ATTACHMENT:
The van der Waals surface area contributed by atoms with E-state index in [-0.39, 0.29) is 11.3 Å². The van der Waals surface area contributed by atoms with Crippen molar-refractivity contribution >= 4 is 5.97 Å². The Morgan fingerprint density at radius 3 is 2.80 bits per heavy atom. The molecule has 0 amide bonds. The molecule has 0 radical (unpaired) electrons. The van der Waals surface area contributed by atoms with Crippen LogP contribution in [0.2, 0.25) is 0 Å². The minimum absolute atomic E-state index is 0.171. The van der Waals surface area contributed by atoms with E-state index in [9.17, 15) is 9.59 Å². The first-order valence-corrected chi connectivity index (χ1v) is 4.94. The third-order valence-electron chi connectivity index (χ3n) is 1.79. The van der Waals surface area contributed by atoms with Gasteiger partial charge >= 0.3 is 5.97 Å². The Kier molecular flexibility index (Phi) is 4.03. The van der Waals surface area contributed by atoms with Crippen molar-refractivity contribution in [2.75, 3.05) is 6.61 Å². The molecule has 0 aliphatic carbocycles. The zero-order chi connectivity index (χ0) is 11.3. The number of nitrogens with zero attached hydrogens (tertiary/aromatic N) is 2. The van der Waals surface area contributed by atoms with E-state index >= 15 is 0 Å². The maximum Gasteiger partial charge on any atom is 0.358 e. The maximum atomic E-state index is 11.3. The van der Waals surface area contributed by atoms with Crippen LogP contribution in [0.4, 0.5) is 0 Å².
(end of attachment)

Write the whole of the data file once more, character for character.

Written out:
The van der Waals surface area contributed by atoms with E-state index in [-0.39, 0.29) is 11.3 Å². The van der Waals surface area contributed by atoms with Crippen molar-refractivity contribution >= 4 is 5.97 Å². The Morgan fingerprint density at radius 3 is 2.80 bits per heavy atom. The molecule has 0 amide bonds. The molecule has 0 radical (unpaired) electrons. The van der Waals surface area contributed by atoms with Crippen LogP contribution in [0.2, 0.25) is 0 Å². The minimum absolute atomic E-state index is 0.171. The van der Waals surface area contributed by atoms with E-state index in [9.17, 15) is 9.59 Å². The first-order valence-corrected chi connectivity index (χ1v) is 4.94. The third-order valence-electron chi connectivity index (χ3n) is 1.79. The van der Waals surface area contributed by atoms with Gasteiger partial charge >= 0.3 is 5.97 Å². The Kier molecular flexibility index (Phi) is 4.03. The van der Waals surface area contributed by atoms with Crippen molar-refractivity contribution in [2.75, 3.05) is 6.61 Å². The molecule has 0 aliphatic carbocycles. The zero-order chi connectivity index (χ0) is 11.3. The number of nitrogens with zero attached hydrogens (tertiary/aromatic N) is 2. The van der Waals surface area contributed by atoms with E-state index >= 15 is 0 Å². The maximum Gasteiger partial charge on any atom is 0.358 e. The maximum atomic E-state index is 11.3. The van der Waals surface area contributed by atoms with Crippen LogP contribution in [0.4, 0.5) is 0 Å².